Building on the success of the Cabot effort, the Le Grand David Spectacular Magic Company purchased the Larcom Theatre, just four blocks away, in 1984 and launched a restoration project that dwarfed their previous Cabot Street Cinema Theatre restoration . The Larcom received a balcony-to-boiler-room renovation. In October 1985 the Le Grand David troupe premiered a second resident production of conjuring, music, comedy and dance “in the style and tradition of the turn of the last century.” An Anthology of Stage Magic continues to play there.
In 1995, the Le Grand David Company opened an expanded wing adjoining the original Larcom structure. The new wing includes: the Grand Salon lobby appointed in oak, marble, and brass, rehearsal place, three galleries of Le Grand David apparatus and poster artwork, a library, a meeting room, a guest suite, and a caretaker's apartment.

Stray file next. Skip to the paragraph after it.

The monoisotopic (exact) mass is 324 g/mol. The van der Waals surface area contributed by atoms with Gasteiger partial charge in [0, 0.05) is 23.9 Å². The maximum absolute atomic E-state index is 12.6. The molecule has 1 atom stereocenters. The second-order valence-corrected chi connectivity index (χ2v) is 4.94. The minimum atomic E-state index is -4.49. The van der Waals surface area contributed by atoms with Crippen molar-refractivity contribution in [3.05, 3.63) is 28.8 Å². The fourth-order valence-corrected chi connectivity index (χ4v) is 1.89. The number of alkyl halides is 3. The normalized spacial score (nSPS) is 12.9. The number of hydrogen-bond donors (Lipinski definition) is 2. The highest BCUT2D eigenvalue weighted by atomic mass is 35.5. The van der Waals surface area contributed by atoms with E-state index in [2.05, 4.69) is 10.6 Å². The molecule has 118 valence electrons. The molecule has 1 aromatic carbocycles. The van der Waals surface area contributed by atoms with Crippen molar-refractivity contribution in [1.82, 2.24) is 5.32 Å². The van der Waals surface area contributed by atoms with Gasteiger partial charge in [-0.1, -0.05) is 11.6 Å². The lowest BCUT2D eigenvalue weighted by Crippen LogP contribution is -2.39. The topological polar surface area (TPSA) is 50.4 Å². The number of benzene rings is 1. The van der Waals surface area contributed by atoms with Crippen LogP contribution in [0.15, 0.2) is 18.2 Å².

- The Le Grand David troupe has been called “America’s national magic company” by historian Robert Lund. Like the theatres in which it performs, the magic company’s thirty years of continuous performances have given its community a source of genuine pride.
- TIME magazine proclaims in its two-page spread: “With the crash of a gong, the curtain flies up and smoke billows out from the stage as a team of magicians begins 2-1/2 hours of joyous entertainment that recalls the most opulent days of vaudeville . . . . Spectacular it is . . . The real magic about Le Grand David is the cast and their locale. The show goes on not on Broadway but in Beverly, Mass., a Boston suburb, though it looks as lushly endowed as any Great White Way musical,” (Jeff Melvoin, “Conjuring Only On Sundays,” TIME magazine, May 12, 1980).
- The Theatre Historical Society of America brought the attendees from its 2006 Conclave to Beverly to tour the Cabot and Larcom Theatres. The society presented Marco with a special recognition—the first of its kind—for “CREATING THEATRE HISTORY By Contributing To The Rich Legacy Of America’s Historic Theatres.”